- Irreversible processes depend on path and do not return to their original state. Cyclical processes are processes that return to their original state at the end of every cycle.
- In a cyclical process, such as a heat engine, the net work done by the system equals the net heat transfer into the system, or
*W*=*Q*_{h}–*Q*_{c}, where*Q*_{h}is the heat transfer from the hot object (hot reservoir), and*Q*_{c}is the heat transfer into the cold object (cold reservoir). - Efficiency can be expressed as $Eff=\frac{W}{{Q}_{\text{h}}}\\$, the ratio of work output divided by the amount of energy input.
- The four-stroke gasoline engine is often explained in terms of the Otto cycle, which is a repeating sequence of processes that convert heat into work.

- Imagine you are driving a car up Pike’s Peak in Colorado. To raise a car weighing 1000 kilograms a distance of 100 meters would require about a million joules. You could raise a car 12.5 kilometers with the energy in a gallon of gas. Driving up Pike's Peak (a mere 3000-meter climb) should consume a little less than a quart of gas. But other considerations have to be taken into account. Explain, in terms of efficiency, what factors may keep you from realizing your ideal energy use on this trip.
- Is a temperature difference necessary to operate a heat engine? State why or why not.
- Definitions of efficiency vary depending on how energy is being converted. Compare the definitions of efficiency for the human body and heat engines. How does the definition of efficiency in each relate to the type of energy being converted into doing work?
- Why—other than the fact that the second law of thermodynamics says reversible engines are the most efficient—should heat engines employing reversible processes be more efficient than those employing irreversible processes? Consider that dissipative mechanisms are one cause of irreversibility.

- A certain heat engine does 10.0 kJ of work and 8.50 kJ of heat transfer occurs to the environment in a cyclical process. (a) What was the heat transfer into this engine? (b) What was the engine’s efficiency?
- With 2.56 × 10
^{6}J of heat transfer into this engine, a given cyclical heat engine can do only 1.50 × 10^{5}J of work. (a) What is the engine’s efficiency? (b) How much heat transfer to the environment takes place? - (a) What is the work output of a cyclical heat engine having a 22.0% efficiency and 6.00 × 10
^{9}J of heat transfer into the engine? (b) How much heat transfer occurs to the environment? - (a) What is the efficiency of a cyclical heat engine in which 75.0 kJ of heat transfer occurs to the environment for every 95.0 kJ of heat transfer into the engine? (b) How much work does it produce for 100 kJ of heat transfer into the engine?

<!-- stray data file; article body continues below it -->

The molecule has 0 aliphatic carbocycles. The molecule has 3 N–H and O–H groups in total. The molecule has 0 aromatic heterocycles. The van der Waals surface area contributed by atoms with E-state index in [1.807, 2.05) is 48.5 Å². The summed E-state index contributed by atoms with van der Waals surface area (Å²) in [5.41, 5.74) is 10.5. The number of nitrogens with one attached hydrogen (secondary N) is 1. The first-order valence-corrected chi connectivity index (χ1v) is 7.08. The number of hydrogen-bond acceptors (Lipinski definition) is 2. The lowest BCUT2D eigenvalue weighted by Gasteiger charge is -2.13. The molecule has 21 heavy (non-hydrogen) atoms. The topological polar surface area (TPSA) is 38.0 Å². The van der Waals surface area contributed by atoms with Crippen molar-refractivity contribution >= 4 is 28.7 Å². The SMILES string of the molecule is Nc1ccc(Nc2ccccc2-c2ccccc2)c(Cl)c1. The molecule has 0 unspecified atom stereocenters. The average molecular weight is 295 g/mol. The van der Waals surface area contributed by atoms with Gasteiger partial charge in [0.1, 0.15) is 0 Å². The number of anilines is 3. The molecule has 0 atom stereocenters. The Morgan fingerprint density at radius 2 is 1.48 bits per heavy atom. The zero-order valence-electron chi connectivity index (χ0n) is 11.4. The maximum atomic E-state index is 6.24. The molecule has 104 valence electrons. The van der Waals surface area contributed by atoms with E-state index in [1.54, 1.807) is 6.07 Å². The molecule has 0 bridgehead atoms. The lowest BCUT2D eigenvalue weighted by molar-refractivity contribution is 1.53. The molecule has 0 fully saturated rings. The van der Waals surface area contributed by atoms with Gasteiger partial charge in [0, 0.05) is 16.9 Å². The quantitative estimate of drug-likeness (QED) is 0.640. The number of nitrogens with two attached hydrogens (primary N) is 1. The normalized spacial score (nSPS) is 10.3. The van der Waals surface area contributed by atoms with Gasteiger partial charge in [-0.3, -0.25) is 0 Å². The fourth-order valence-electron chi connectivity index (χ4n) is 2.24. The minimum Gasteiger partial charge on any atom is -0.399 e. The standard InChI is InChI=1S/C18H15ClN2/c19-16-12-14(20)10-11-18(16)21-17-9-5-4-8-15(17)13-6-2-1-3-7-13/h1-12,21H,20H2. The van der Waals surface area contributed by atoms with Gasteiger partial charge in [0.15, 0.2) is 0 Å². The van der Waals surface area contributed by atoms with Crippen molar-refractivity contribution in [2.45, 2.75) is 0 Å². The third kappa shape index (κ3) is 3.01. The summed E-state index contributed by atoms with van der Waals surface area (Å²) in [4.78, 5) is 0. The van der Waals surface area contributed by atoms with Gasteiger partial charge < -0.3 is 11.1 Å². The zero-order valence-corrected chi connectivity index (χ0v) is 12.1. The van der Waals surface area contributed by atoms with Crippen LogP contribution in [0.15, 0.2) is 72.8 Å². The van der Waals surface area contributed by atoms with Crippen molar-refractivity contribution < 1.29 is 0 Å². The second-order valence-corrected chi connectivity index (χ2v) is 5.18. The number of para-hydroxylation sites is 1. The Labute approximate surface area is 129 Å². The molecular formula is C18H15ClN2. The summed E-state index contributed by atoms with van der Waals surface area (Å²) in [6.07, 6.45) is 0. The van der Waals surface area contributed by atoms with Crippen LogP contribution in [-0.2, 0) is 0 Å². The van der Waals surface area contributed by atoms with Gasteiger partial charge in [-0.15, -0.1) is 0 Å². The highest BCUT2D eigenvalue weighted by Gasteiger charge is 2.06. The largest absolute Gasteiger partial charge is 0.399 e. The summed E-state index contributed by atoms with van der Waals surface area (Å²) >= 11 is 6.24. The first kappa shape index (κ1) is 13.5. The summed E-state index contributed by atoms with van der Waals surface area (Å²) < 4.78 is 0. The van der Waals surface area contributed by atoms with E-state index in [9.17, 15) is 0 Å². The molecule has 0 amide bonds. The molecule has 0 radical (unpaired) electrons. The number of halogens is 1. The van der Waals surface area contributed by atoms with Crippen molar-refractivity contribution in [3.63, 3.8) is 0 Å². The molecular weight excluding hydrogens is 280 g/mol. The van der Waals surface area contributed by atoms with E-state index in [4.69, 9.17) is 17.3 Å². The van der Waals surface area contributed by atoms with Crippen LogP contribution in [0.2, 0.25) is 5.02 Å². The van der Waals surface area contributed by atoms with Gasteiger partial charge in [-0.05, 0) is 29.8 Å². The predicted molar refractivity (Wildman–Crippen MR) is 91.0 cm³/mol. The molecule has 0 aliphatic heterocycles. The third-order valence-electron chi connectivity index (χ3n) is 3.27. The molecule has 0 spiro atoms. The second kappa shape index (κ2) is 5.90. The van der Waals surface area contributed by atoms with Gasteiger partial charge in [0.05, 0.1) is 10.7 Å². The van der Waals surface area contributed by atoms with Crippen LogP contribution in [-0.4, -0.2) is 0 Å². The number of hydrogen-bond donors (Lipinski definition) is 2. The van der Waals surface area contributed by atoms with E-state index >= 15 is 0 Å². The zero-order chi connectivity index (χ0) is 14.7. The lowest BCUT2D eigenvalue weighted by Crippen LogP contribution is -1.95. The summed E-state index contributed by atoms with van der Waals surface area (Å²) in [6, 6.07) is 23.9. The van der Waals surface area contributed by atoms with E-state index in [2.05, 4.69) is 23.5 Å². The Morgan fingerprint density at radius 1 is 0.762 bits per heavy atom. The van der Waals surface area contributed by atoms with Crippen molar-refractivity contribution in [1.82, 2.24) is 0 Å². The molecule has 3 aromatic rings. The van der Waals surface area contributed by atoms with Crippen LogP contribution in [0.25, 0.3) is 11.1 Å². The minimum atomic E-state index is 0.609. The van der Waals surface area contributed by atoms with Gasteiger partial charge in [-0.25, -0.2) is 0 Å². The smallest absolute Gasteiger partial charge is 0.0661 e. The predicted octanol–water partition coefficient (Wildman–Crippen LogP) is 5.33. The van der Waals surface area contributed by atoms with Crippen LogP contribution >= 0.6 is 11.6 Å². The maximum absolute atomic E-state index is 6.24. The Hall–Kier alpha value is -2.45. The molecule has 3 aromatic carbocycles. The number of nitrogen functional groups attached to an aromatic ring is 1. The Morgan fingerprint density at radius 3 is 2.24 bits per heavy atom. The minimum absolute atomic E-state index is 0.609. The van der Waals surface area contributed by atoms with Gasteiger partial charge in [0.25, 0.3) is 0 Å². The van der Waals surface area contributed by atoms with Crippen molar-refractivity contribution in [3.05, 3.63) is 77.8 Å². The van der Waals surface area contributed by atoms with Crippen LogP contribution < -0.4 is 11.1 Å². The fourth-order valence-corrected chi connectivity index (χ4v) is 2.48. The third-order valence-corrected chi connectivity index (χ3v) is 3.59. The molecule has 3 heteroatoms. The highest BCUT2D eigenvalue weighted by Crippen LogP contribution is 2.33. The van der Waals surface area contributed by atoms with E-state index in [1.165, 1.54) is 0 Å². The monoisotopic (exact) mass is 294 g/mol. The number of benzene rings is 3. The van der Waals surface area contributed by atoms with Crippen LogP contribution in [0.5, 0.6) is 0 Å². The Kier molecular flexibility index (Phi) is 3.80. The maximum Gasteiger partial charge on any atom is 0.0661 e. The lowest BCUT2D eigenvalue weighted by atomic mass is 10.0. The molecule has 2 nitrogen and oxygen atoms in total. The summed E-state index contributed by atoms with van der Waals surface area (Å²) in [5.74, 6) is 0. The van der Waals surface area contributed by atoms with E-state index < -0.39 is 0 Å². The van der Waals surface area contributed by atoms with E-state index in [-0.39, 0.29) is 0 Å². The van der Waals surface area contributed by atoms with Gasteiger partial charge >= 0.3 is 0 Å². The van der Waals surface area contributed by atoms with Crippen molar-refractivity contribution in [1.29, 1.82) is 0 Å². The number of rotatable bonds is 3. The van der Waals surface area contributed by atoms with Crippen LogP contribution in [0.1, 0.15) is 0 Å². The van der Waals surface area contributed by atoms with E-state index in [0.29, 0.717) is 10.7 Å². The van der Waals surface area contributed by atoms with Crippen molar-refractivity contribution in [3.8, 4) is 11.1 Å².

- The engine of a large ship does 2.00 × 10
^{8}J of work with an efficiency of 5.00%. (a) How much heat transfer occurs to the environment? (b) How many barrels of fuel are consumed, if each barrel produces 6.00 × 10^{9}J of heat transfer when burned? - (a) How much heat transfer occurs to the environment by an electrical power station that uses 1.25 × 10
^{14}J of heat transfer into the engine with an efficiency of 42.0%? (b) What is the ratio of heat transfer to the environment to work output? (c) How much work is done? - Assume that the turbines at a coal-powered power plant were upgraded, resulting in an improvement in efficiency of 3.32%. Assume that prior to the upgrade the power station had an efficiency of 36% and that the heat transfer into the engine in one day is still the same at 2.50×1014J. (a) How much more electrical energy is produced due to the upgrade? (b) How much less heat transfer occurs to the environment due to the upgrade?
- This problem compares the energy output and heat transfer to the environment by two different types of nuclear power stations—one with the normal efficiency of 34.0%, and another with an improved efficiency of 40.0%. Suppose both have the same heat transfer into the engine in one day, 2.50 × 10
^{14}J. (a) How much more electrical energy is produced by the more efficient power station? (b) How much less heat transfer occurs to the environment by the more efficient power station? (One type of more efficient nuclear power station, the gas-cooled reactor, has not been reliable enough to be economically feasible in spite of its greater efficiency.)

3. (a) 1.32 × 10

5. (a) 3.80 × 10

7. (a) 8.30 × 10